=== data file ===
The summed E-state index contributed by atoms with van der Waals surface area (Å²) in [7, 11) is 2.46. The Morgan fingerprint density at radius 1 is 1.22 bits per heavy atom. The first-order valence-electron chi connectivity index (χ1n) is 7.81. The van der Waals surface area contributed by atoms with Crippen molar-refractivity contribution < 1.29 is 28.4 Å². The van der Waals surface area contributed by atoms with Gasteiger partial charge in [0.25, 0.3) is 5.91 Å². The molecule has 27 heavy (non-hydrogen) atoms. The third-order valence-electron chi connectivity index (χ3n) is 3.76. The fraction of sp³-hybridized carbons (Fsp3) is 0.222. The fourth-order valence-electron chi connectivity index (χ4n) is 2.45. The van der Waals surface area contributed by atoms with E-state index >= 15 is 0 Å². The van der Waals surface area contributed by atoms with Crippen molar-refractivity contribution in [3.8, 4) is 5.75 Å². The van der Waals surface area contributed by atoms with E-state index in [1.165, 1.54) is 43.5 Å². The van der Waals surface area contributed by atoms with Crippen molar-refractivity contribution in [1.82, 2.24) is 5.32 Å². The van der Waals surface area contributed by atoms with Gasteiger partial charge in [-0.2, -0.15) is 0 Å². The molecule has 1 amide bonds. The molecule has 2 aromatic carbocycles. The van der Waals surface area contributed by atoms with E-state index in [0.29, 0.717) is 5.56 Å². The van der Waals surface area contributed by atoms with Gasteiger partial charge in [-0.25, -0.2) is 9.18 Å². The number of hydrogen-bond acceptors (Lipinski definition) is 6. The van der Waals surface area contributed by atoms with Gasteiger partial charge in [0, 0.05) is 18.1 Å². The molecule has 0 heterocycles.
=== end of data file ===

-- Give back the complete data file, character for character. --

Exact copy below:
The summed E-state index contributed by atoms with van der Waals surface area (Å²) in [7, 11) is 2.46. The Morgan fingerprint density at radius 1 is 1.22 bits per heavy atom. The first-order valence-electron chi connectivity index (χ1n) is 7.81. The van der Waals surface area contributed by atoms with Crippen molar-refractivity contribution < 1.29 is 28.4 Å². The van der Waals surface area contributed by atoms with Gasteiger partial charge in [0.25, 0.3) is 5.91 Å². The molecule has 27 heavy (non-hydrogen) atoms. The third-order valence-electron chi connectivity index (χ3n) is 3.76. The fraction of sp³-hybridized carbons (Fsp3) is 0.222. The fourth-order valence-electron chi connectivity index (χ4n) is 2.45. The van der Waals surface area contributed by atoms with E-state index >= 15 is 0 Å². The van der Waals surface area contributed by atoms with Crippen molar-refractivity contribution in [3.8, 4) is 5.75 Å². The van der Waals surface area contributed by atoms with E-state index in [1.165, 1.54) is 43.5 Å². The van der Waals surface area contributed by atoms with Crippen molar-refractivity contribution in [1.82, 2.24) is 5.32 Å². The van der Waals surface area contributed by atoms with Gasteiger partial charge in [-0.2, -0.15) is 0 Å². The molecule has 1 amide bonds. The molecule has 2 aromatic carbocycles. The van der Waals surface area contributed by atoms with E-state index in [0.29, 0.717) is 5.56 Å². The van der Waals surface area contributed by atoms with Gasteiger partial charge in [-0.25, -0.2) is 9.18 Å². The number of hydrogen-bond acceptors (Lipinski definition) is 6. The van der Waals surface area contributed by atoms with Gasteiger partial charge in [0, 0.05) is 18.1 Å². The molecule has 0 heterocycles.